I love getting creative in my classroom and developing a learning space where students feel welcome and inspired. I always have lots of bright colours and lots of student work on display. It is, after all, their learning space, and I’d like them to have ownership of it.
My experiences in Early Childhood settings have encouraged me to design a learning space that has lots of smaller spaces or ‘nooks’ where learning can happen. I worked with two amazing EC teachers who blog over at Inspired EC, and have an incredible learning space. @neilfara has been one of my inspirations. His work with secondary students creating working learning spaces where students want to be is just amazing. I’ve also been doing some reading on learning spaces, inspired by @EduSum. Today I read about this amazing Swedish classroom. It would be a dream to teach and learn in. Unfortunately, I don’t have an endless budget to create my learning space.
In the classroom, I like to have an investigation table with something intriguing on it, usually based on the interests of the students and for independent discovery. I also like to create a comfy reading corner with lots of cushions. There’s nothing better than curling up on a cushion with a good book. The classroom always evolves as the students grow and change throughout the year.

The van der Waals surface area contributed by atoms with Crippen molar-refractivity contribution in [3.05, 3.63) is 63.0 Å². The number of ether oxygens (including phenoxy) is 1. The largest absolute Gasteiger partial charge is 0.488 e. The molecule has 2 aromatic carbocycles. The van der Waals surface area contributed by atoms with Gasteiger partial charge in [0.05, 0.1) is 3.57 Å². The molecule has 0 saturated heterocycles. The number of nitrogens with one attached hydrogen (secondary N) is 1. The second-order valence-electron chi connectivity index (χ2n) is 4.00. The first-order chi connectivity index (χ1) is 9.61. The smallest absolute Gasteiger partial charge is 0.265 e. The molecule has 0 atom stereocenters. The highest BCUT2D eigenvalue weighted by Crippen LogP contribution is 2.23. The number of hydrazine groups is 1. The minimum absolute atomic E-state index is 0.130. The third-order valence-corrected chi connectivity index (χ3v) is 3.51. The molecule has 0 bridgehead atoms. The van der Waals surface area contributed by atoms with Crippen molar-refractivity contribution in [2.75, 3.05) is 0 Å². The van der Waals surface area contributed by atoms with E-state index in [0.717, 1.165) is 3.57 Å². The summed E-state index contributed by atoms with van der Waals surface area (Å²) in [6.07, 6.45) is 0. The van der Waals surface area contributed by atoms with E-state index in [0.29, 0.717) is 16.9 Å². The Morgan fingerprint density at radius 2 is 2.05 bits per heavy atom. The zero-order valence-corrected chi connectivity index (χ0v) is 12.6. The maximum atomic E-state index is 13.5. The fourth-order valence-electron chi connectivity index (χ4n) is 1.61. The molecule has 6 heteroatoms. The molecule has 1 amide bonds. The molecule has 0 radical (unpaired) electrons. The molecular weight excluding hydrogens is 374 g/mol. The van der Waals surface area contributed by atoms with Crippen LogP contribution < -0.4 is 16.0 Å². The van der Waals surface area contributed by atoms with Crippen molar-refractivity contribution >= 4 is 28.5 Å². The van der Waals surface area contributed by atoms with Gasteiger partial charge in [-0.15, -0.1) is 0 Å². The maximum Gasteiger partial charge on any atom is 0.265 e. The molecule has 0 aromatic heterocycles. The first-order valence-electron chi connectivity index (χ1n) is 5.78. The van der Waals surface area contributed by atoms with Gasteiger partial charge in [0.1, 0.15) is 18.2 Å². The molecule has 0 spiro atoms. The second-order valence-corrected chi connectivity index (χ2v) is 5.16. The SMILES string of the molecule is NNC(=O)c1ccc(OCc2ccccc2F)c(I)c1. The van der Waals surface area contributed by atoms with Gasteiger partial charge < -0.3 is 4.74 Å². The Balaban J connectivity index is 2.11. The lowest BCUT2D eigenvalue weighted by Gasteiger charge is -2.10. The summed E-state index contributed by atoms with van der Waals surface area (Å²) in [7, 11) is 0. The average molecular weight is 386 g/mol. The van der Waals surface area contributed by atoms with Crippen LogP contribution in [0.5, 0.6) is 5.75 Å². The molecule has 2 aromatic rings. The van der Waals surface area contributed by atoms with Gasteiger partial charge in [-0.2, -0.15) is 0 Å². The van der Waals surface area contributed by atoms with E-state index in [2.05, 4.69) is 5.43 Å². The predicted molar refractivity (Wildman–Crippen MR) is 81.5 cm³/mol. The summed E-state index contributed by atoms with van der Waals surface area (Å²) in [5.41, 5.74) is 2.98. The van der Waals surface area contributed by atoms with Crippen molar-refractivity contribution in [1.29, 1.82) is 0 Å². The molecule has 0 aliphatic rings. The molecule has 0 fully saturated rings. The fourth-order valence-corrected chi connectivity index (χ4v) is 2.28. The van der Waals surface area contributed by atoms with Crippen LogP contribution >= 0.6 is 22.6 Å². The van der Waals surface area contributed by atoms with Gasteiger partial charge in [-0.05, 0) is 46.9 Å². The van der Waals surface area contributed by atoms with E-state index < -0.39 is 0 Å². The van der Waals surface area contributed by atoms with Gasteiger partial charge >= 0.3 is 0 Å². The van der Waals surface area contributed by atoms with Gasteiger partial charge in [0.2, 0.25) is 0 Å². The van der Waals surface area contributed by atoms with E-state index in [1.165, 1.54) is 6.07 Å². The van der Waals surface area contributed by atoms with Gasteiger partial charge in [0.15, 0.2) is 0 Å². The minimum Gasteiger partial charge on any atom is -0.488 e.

Moving schools this year has been a great opportunity for me to clear out some of the resources I am no longer using and get rid of a lot of junk. I moved from a classroom with a massive storage cupboard to one with very little storage space, so a clean out was a must! In my new classroom I faced an even bigger challenge in that none of my storage shelves were movable. All of the shelves and cupboards are fixed to the walls, making it really difficult for me to make the space my own.
I’m not a fan of clutter in classrooms. I like things to be put away in their place, preferably where they can’t be seen. For this reason, I have had to invest in some sparkly fabrics to cover the shelving. There is still a place for everything, but the clutter is hidden.
I’ve had to be quite creative with the furniture in the room. I’ve managed to make a small reading area with lots of comfy cushions and a shelf with photo frames. These will eventually have photos of the students, or photos they have taken.
I am very lucky to have the connected classroom equipment in my learning space. My students will be able to connect with peers throughout the NSW DEC network. Such opportunities will continue to broaden their learning experiences and their understanding of their global presence.
You’ll notice in this photo that my desk is tucked away in the corner behind the mobile whiteboard. I very rarely sit at my desk during the day, so it’s not important for the room to be visible from it.
I’m looking forward to seeing how the children work in this space, whether they fit comfortably, or whether we need to make changes.
What does your learning space look like? How do you organise it to work with your students?